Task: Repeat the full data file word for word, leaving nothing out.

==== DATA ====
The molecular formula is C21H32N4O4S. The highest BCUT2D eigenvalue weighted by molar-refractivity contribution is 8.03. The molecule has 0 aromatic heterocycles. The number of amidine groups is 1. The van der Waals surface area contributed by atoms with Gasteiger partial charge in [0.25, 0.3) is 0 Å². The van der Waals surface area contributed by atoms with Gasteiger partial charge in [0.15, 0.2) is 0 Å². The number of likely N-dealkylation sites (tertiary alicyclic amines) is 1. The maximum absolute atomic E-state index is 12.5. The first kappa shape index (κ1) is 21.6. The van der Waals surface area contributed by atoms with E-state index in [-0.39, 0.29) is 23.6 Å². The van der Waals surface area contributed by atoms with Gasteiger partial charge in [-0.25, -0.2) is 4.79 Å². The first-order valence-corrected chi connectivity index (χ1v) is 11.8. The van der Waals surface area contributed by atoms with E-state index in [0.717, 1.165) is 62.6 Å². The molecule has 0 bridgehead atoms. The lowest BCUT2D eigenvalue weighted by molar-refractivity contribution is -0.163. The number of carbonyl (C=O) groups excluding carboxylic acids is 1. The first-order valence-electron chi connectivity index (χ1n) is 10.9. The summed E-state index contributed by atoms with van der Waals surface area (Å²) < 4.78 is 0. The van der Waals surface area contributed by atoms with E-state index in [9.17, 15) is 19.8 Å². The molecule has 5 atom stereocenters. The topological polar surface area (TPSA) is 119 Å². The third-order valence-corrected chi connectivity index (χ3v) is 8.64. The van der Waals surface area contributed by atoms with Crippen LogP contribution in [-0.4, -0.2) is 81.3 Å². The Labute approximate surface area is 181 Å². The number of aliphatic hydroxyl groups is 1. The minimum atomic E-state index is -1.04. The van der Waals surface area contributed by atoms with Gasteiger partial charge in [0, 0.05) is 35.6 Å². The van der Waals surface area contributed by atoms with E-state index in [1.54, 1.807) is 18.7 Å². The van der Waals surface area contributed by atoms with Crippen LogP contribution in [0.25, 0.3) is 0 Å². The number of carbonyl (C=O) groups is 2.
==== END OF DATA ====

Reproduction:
The molecular formula is C21H32N4O4S. The highest BCUT2D eigenvalue weighted by molar-refractivity contribution is 8.03. The molecule has 0 aromatic heterocycles. The number of amidine groups is 1. The van der Waals surface area contributed by atoms with Gasteiger partial charge in [0.25, 0.3) is 0 Å². The van der Waals surface area contributed by atoms with Gasteiger partial charge in [0.15, 0.2) is 0 Å². The number of likely N-dealkylation sites (tertiary alicyclic amines) is 1. The maximum absolute atomic E-state index is 12.5. The first kappa shape index (κ1) is 21.6. The van der Waals surface area contributed by atoms with E-state index in [-0.39, 0.29) is 23.6 Å². The van der Waals surface area contributed by atoms with Gasteiger partial charge in [-0.25, -0.2) is 4.79 Å². The first-order valence-corrected chi connectivity index (χ1v) is 11.8. The van der Waals surface area contributed by atoms with E-state index in [0.717, 1.165) is 62.6 Å². The molecule has 0 bridgehead atoms. The lowest BCUT2D eigenvalue weighted by molar-refractivity contribution is -0.163. The number of carbonyl (C=O) groups excluding carboxylic acids is 1. The first-order valence-electron chi connectivity index (χ1n) is 10.9. The summed E-state index contributed by atoms with van der Waals surface area (Å²) < 4.78 is 0. The van der Waals surface area contributed by atoms with E-state index in [9.17, 15) is 19.8 Å². The molecule has 5 atom stereocenters. The topological polar surface area (TPSA) is 119 Å². The third-order valence-corrected chi connectivity index (χ3v) is 8.64. The van der Waals surface area contributed by atoms with Crippen LogP contribution in [-0.4, -0.2) is 81.3 Å². The Labute approximate surface area is 181 Å². The number of aliphatic hydroxyl groups is 1. The minimum atomic E-state index is -1.04. The van der Waals surface area contributed by atoms with Gasteiger partial charge in [0, 0.05) is 35.6 Å². The van der Waals surface area contributed by atoms with E-state index in [1.54, 1.807) is 18.7 Å². The van der Waals surface area contributed by atoms with Crippen LogP contribution in [0.25, 0.3) is 0 Å². The number of carbonyl (C=O) groups is 2.